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Managing Work/Family During Social Distancing

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Now that the United States has implemented social distancing to stop the spread of the Coronavirus, many people are finding themselves working from home, homeschooling their children, and caring for a home.

Each of these tasks is a full-time job in itself, so managing three at one time can feel overwhelming. However, you don’t have to feel like you’re drowning. Here are some tips for navigating these foreign waters.


Understand Expectations

In a perfect world, you could make a schedule, and everything would fall into the designated time frames. However, we all know that’s not real life.

School work for your children may be sent home in packets or moved to an online environment, and you may be working from a laptop at home. School and work hours generally take place at the same time, so consider reaching out to your children’s teachers to find out what your children should accomplish each day.

Contact your supervisor to communicate your needs and understand their expectations. Some employers require online work hours from certain times, while other places are more flexible. Find out how much work needs to be done per day and when you need to be available for meetings. Communication is key to finding common ground between parenting, teaching, and working.

Get into a Routine

Setting up a tentative daily schedule will help you stay organized and sane. You may find it beneficial to wake up before the kids to grab a shower, brew some coffee, and ready things for the day, just like you normally would. Even 10 minutes to get yourself situated can set a positive tone for the day.

As you work, get up once an hour to get in some movement and rest your eyes. Take a lunch break to recharge and refocus. If you have children at home with you, try to keep some form of routine with them.

If you’d rather they get work done in the morning and play in the afternoon, try to stick to that daily. However, not every day will go as planned, and that’s perfectly fine. The routine is simply there for guidance and consistency.

Plan Family Time

With all the things that need to be done in a day, family time will likely be the first to be put on a back burner. However, your family is probably coping with a lot of emotions too, so now is the perfect time to eat dinner as a family, play games, go outside in the backyard, and have conversations.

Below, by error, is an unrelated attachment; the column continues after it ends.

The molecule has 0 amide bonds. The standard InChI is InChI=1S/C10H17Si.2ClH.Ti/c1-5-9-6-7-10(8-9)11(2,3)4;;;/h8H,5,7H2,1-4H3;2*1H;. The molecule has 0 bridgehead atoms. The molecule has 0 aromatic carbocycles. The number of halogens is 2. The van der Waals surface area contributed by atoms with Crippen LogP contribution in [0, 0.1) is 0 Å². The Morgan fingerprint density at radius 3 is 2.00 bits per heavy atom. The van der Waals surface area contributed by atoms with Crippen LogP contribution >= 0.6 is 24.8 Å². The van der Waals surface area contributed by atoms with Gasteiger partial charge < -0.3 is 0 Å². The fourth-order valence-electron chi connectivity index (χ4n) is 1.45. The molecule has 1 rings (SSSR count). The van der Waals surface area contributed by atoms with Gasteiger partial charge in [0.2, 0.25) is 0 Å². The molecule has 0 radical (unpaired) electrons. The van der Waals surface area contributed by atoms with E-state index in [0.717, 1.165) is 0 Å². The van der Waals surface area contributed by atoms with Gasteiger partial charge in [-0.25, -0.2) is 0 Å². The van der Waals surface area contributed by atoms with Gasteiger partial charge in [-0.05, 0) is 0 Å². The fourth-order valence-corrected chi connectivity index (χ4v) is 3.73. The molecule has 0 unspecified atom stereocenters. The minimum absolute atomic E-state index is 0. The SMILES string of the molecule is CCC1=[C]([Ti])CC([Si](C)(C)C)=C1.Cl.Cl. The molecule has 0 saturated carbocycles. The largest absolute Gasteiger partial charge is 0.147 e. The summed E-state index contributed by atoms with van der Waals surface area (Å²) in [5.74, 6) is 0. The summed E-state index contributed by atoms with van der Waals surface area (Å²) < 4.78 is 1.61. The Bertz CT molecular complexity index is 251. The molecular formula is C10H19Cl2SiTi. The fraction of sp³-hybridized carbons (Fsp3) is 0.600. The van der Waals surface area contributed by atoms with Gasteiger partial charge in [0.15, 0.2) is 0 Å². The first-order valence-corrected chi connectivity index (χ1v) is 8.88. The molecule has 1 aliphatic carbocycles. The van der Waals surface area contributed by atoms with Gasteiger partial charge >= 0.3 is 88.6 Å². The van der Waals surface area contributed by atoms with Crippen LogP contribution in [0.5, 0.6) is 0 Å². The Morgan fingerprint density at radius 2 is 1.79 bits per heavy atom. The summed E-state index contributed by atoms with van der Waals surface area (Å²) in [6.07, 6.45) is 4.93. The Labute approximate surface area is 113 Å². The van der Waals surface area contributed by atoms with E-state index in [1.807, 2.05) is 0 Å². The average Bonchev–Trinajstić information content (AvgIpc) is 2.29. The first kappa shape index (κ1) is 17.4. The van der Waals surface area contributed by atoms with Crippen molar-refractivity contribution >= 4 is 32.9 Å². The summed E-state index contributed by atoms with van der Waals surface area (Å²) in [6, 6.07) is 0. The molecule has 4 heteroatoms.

Evening time does not have to be elaborate. Our busy lives now have to slow down, and you may make some of the best memories. The laundry can wait — yes, it really can.

Give Yourself Grace

The next few weeks will be challenging. However, think about how you have been able to adapt to a totally new lifestyle, literally overnight. Make sure to recharge in some form of self-care, whether it be going for a walk alone, reading a book, or taking a bath.

Talk to your spouse or a best friend about the highs and lows of the day. And most importantly, don’t hold yourself to unattainable standards. Share in house duties and don’t try to take on everything yourself.

Give yourself grace when you don’t get all of the to-do list done, and pat yourself on the back at the end of each day. This time of social distancing evokes all sorts of emotions, but taking one day at a time and accepting things in stride will help you manage and cope in healthy ways.

What types of things are you doing to manage your current lifestyle? Leave your suggestions below.

Nicole_Thompson_2021-1Nicole Thompson is a contributing writer and editor to the Lincoln Learning blog. She brings more than a decade of experience in education, curriculum, and communications to her blogs. She has a Bachelor of Arts in Communications and a Master of Science in Instructional Leadership, with certifications in secondary English and Communications. Nicole is married with four children and has a spunky golden retriever named Cinder and a rescue dog named Annie Banannie.